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April 15 through June 30, 2020 sport harvest opportunities allowed for returning hatchery spring Chinook salmon in the Hood River.

Effective February 14th, retention of white sturgeon is prohibited on parts of the mainstem Columbia River.

Effective Feb 1 through June 30, 2020, retention of hatchery Chinook salmon is allowed on the mainstem Umpqua River.  Retention of wild Chinook salmon is prohibited.

Effective through March 31, 2020, all steelhead fishing is closed from McNary Dam to the OR/WA border.

Effective through April 30, 2020, the daily bag limit is one hatchery steelhead.

Steelhead, fall Chinook and coho bag limits reduced to one per day through April 30, 2020.

Recreation Report

Marine Zone

Regulation Updates

Regulation updates as of February 12, 2020

These are in-season regulation changes adopted on a temporary or emergency basis. Please see e-regulations for permanent regulations.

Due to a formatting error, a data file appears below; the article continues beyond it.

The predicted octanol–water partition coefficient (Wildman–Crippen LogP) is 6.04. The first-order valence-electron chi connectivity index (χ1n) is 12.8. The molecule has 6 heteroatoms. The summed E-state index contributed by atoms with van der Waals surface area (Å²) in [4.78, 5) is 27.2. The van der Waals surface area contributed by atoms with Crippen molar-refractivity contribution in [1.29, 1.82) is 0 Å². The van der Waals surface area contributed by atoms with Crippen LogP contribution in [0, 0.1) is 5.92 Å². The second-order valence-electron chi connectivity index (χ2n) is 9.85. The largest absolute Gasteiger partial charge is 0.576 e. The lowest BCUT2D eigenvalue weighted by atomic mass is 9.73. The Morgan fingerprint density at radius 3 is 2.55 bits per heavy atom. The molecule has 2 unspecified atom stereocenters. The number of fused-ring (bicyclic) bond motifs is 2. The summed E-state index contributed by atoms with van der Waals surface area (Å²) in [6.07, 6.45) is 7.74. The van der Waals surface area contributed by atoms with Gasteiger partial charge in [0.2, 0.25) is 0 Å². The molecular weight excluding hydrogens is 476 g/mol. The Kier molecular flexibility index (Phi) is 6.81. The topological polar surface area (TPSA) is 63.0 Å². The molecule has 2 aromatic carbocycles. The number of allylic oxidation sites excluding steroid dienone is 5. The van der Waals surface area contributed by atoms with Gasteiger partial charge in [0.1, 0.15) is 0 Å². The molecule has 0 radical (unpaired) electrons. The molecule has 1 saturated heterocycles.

DUNGENESS CRAB

  • Recreational crabbing is open in bays and estuaries, and on beaches, docks, piers, and jetties along the entire Oregon coast from the Columbia River to the California border,
  • For recreational crab harvesters, it is recommended that crab always be eviscerated prior to cooking, which includes removal and discard of the viscera, internal organs, and gills.
  • Because of Oregon’s precautionary management of biotoxins, the crab and shellfish products currently being sold in retail markets and restaurants are safe for consumers.
  • Before clamming or crabbing, call ODA’s shellfish safety information hotline at (800) 448-2474 or visit the ODA shellfish closures web page at: http://ODA.direct/ShellfishClosures